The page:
Sony's Gaming Sales Collapse; PS4 Launch Looks Increasingly Desperate

For years, Sony's game division has been one of the major revenue earners at the beleaguered company; in 2011 gaming provided more operating income than any other division. That leg was rudely kicked out from under the company this past quarter; Sony's gaming revenue fell 17% while operating income dropped by 86%.

Yearly sales for the PS2 and PS3 are now projected at 6.8 million units, down from the 7.4M devices the company moved in 2011. The really ugly story, however, is in handhelds. Sony counted all of its PlayStation Vita sales as part of 2012, but only expects to move seven million PSPs and PlayStation Vita's by the end of the year. In FY 2011, Sony sold 6.8 million PSP's.

That means Vita has barely managed to replace the falling volume of PSP sales and provided no net increase to Sony's bottom line. In fact, the product will have cost the company dearly; Vita's hardware is far more expensive than the chips inside the older PSP and its screen is much nicer. Game sales, at least, are expected to match their 2011 levels.

For the year, Sony expects revenue and income to be down dramatically. That's standard operating procedure for a company launching a new console, but it comes at a tricky time. Microsoft, after all, can afford to eat the cost of Xbox development, even if its own Windows and Office empire appears to be eroding. For Sony, games and the PS3 were a strong and necessary pillar to staunching the blood flowing out of its TV business.

The PS4's unveiling is less than two weeks away, and Sony has an opportunity here to establish itself as a next-generation leader -- if it can avoid jamming both legs in its own mouth and swallowing frantically. When the PS3 was unveiled the company came off as incredibly out-of-touch, arrogantly predicting that "the next generation doesn't start until we say it does." Executives defended the unit's price as justified, claiming they wanted to inspire workers to work overtime just to afford one.

Then there've been the network hacks and the decision to throw supercomputing and scientists under a bus when it looked like piracy might threaten the platform.

I've avoided writing anything to the tune of "And if Microsoft locks out used games, Sony could win gamers by allowing them." For 20 years, Sony has pursued a policy of locking content down on specific hardware, even when doing so destroyed any chance of creating a standard around its products. The chances that it <em>wouldn't</em> jump at the opportunity to prevent used sales is negligible, despite the negative impact it might have on sales.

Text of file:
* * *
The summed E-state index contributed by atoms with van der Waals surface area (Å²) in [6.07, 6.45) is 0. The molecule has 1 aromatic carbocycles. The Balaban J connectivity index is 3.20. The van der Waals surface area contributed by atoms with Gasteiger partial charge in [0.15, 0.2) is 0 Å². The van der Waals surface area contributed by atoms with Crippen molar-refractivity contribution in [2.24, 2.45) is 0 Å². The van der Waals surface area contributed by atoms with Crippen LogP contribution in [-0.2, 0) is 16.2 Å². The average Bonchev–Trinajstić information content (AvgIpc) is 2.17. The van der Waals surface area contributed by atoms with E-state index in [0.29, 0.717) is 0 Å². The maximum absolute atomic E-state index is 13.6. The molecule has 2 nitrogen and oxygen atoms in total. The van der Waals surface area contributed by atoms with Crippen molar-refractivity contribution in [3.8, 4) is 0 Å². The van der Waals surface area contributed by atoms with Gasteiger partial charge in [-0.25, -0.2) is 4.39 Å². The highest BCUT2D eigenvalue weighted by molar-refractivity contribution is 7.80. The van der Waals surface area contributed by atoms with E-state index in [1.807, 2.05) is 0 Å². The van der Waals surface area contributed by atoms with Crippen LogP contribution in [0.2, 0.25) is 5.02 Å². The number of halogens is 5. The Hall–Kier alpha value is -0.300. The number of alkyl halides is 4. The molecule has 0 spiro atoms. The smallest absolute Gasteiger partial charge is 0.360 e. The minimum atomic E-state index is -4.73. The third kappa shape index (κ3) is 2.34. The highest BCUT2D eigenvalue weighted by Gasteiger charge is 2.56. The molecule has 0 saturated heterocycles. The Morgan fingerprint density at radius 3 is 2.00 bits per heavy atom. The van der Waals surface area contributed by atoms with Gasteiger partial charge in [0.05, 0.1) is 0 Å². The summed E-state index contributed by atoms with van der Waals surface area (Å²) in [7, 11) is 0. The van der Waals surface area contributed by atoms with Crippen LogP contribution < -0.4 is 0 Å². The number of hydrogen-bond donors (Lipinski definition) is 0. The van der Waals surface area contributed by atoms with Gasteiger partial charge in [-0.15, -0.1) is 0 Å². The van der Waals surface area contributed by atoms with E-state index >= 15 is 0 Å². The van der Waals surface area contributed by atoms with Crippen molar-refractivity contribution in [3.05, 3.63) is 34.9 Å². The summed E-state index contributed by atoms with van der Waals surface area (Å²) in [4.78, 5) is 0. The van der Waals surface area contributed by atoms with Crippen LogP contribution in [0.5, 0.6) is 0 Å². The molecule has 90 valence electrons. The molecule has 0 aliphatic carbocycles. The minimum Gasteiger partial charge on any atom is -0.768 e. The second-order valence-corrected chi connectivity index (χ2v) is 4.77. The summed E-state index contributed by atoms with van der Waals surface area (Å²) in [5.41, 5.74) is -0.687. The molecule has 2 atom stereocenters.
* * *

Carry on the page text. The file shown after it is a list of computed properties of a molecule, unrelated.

Still, money is on the PS4 being top dog in hardware power this time around. With the Xbox 360 and PS3, the two consoles essentially split the difference -- the Xbox 360 had a more flexible, programmable GPU and was easier to program; Cell could offer huge performance in certain circumstances, but lacked some of Xenos' GPU features.

If the PS4 is based on x86 hardware as is expected, it could turn AAA titles around much more quickly than was possible in 2006, and could drive adoption up at a much faster rate. With Vita tanking, Sony needs a major win in this space -- and the PS4 is its best bet for delivering one.
Sevags one year ago

I still think this could be Sony's last gaming console and will turn to produce just the titles down the line for other platforms like Sega did. I still think the next gen Xbox will be the "winner" a word I use loosely because it almost feels like console gaming is slowly coming to and end... Sky rocketing hardware costs, really expensive peripherals (the Kinect does fall into that category), ridiculous game pricing I'm sorry but NO game is worth $60+tax unless you're like me where you buy only 1 game and always play it (cod for me) and with locking out used games it further reduces any value someone might have seen in spending that much on a title, can no longer take your games to a friends house to play unless they have an Internet connection AND you're able to log on to your personal account there, falling game sales, and many other factors. Even kids seem to be talking less about games and consoles every day.

This seems like the perfect time for a SteamBox type of PC gaming console where title can still be bad for cheap without a bunch of expensive proprietary hardware. I was thinking that I would be buying the new Xbox... But why? $400+ for console, $150+ for 3 additional controllers, $100-150+ for Kinect 2, and $60 for a new COD all before tax..... So that I can have an $800 call of duty machine? I can build a desktop or buy a laptop for that... Nopes ill be skipping the next generation.

ThundercatMan one year ago

The reason i see Consoles including sony going this way is firstly that they have WAY too long product last console was a PS1 my friend got me into PC gaming and ive never looked back being a mature player one thing that really annoyed me being a console freak back in the day was game release dates, youd be waiting for games for months wereas and i dont know if this is just me playing MMO's for years and games inbetween there doesnt seem to be that delay and its a world wide lauch not america or japan then the euro zone which i ALWAYS felt was totally unfair on the gaming comunitiy.


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